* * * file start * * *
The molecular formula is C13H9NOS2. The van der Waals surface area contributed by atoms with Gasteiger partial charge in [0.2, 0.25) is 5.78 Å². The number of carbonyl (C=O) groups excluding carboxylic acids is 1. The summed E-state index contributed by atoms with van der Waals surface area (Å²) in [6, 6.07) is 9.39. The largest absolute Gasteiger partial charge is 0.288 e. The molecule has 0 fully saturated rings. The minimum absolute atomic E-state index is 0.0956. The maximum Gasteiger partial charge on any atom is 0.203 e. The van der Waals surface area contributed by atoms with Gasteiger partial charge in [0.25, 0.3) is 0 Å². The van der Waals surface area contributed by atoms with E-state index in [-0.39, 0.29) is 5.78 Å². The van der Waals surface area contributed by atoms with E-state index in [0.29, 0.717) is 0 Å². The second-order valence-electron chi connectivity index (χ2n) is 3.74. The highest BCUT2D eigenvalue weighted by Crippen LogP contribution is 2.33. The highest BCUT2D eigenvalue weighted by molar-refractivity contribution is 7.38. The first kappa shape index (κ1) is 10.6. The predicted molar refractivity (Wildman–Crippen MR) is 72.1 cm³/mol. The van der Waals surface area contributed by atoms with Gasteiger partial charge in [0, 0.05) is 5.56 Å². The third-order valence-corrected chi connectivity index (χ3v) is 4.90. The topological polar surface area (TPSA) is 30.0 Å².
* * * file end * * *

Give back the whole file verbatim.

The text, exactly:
The molecular formula is C13H9NOS2. The van der Waals surface area contributed by atoms with Gasteiger partial charge in [0.2, 0.25) is 5.78 Å². The number of carbonyl (C=O) groups excluding carboxylic acids is 1. The summed E-state index contributed by atoms with van der Waals surface area (Å²) in [6, 6.07) is 9.39. The largest absolute Gasteiger partial charge is 0.288 e. The molecule has 0 fully saturated rings. The minimum absolute atomic E-state index is 0.0956. The maximum Gasteiger partial charge on any atom is 0.203 e. The van der Waals surface area contributed by atoms with Gasteiger partial charge in [0.25, 0.3) is 0 Å². The van der Waals surface area contributed by atoms with E-state index in [-0.39, 0.29) is 5.78 Å². The van der Waals surface area contributed by atoms with E-state index in [0.29, 0.717) is 0 Å². The second-order valence-electron chi connectivity index (χ2n) is 3.74. The highest BCUT2D eigenvalue weighted by Crippen LogP contribution is 2.33. The highest BCUT2D eigenvalue weighted by molar-refractivity contribution is 7.38. The first kappa shape index (κ1) is 10.6. The predicted molar refractivity (Wildman–Crippen MR) is 72.1 cm³/mol. The van der Waals surface area contributed by atoms with Gasteiger partial charge in [0, 0.05) is 5.56 Å². The third-order valence-corrected chi connectivity index (χ3v) is 4.90. The topological polar surface area (TPSA) is 30.0 Å².